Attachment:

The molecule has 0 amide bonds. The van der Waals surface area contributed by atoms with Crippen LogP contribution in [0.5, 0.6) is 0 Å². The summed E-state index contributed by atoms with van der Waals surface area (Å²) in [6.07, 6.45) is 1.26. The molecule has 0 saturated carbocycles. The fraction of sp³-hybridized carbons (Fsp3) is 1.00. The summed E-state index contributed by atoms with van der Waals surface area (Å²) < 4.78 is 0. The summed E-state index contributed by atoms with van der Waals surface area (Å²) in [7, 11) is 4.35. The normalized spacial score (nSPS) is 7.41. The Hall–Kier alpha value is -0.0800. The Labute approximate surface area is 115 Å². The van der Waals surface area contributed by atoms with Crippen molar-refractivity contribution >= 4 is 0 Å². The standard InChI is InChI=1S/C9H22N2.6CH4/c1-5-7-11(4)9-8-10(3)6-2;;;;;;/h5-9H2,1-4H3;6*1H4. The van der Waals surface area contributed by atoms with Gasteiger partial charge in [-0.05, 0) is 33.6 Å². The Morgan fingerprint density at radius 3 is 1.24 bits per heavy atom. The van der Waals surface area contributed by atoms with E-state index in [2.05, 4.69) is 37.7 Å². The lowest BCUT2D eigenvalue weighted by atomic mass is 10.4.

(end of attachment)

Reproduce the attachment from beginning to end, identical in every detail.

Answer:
The molecule has 0 amide bonds. The van der Waals surface area contributed by atoms with Crippen LogP contribution in [0.5, 0.6) is 0 Å². The summed E-state index contributed by atoms with van der Waals surface area (Å²) in [6.07, 6.45) is 1.26. The molecule has 0 saturated carbocycles. The fraction of sp³-hybridized carbons (Fsp3) is 1.00. The summed E-state index contributed by atoms with van der Waals surface area (Å²) < 4.78 is 0. The summed E-state index contributed by atoms with van der Waals surface area (Å²) in [7, 11) is 4.35. The normalized spacial score (nSPS) is 7.41. The Hall–Kier alpha value is -0.0800. The Labute approximate surface area is 115 Å². The van der Waals surface area contributed by atoms with Crippen molar-refractivity contribution >= 4 is 0 Å². The standard InChI is InChI=1S/C9H22N2.6CH4/c1-5-7-11(4)9-8-10(3)6-2;;;;;;/h5-9H2,1-4H3;6*1H4. The van der Waals surface area contributed by atoms with Gasteiger partial charge in [-0.05, 0) is 33.6 Å². The Morgan fingerprint density at radius 3 is 1.24 bits per heavy atom. The van der Waals surface area contributed by atoms with E-state index in [2.05, 4.69) is 37.7 Å². The lowest BCUT2D eigenvalue weighted by atomic mass is 10.4.